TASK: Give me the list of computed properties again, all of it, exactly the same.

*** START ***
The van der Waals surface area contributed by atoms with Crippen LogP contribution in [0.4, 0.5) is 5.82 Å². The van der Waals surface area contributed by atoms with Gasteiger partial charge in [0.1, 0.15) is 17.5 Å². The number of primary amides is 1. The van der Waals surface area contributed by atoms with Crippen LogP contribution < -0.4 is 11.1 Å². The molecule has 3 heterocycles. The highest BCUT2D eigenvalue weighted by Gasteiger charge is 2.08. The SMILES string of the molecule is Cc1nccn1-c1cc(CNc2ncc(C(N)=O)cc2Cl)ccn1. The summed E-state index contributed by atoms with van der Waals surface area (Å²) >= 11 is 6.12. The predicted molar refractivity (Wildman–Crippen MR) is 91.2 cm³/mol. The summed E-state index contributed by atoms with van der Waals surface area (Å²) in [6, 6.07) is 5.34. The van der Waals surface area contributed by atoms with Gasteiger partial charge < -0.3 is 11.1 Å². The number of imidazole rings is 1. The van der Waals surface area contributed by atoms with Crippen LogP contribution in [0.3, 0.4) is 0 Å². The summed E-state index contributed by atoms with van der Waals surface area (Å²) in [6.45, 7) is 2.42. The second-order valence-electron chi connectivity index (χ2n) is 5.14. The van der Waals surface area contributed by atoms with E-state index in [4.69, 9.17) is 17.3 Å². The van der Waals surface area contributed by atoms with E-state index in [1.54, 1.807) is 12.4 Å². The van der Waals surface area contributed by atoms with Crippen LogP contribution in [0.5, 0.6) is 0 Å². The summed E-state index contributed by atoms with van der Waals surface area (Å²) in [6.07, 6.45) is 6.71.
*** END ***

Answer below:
The van der Waals surface area contributed by atoms with Crippen LogP contribution in [0.4, 0.5) is 5.82 Å². The van der Waals surface area contributed by atoms with Gasteiger partial charge in [0.1, 0.15) is 17.5 Å². The number of primary amides is 1. The van der Waals surface area contributed by atoms with Crippen LogP contribution < -0.4 is 11.1 Å². The molecule has 3 heterocycles. The highest BCUT2D eigenvalue weighted by Gasteiger charge is 2.08. The SMILES string of the molecule is Cc1nccn1-c1cc(CNc2ncc(C(N)=O)cc2Cl)ccn1. The summed E-state index contributed by atoms with van der Waals surface area (Å²) >= 11 is 6.12. The predicted molar refractivity (Wildman–Crippen MR) is 91.2 cm³/mol. The summed E-state index contributed by atoms with van der Waals surface area (Å²) in [6, 6.07) is 5.34. The van der Waals surface area contributed by atoms with Gasteiger partial charge < -0.3 is 11.1 Å². The number of imidazole rings is 1. The van der Waals surface area contributed by atoms with Crippen LogP contribution in [0.3, 0.4) is 0 Å². The summed E-state index contributed by atoms with van der Waals surface area (Å²) in [6.45, 7) is 2.42. The second-order valence-electron chi connectivity index (χ2n) is 5.14. The van der Waals surface area contributed by atoms with E-state index in [4.69, 9.17) is 17.3 Å². The van der Waals surface area contributed by atoms with E-state index in [1.54, 1.807) is 12.4 Å². The van der Waals surface area contributed by atoms with Crippen LogP contribution in [0.5, 0.6) is 0 Å². The summed E-state index contributed by atoms with van der Waals surface area (Å²) in [6.07, 6.45) is 6.71.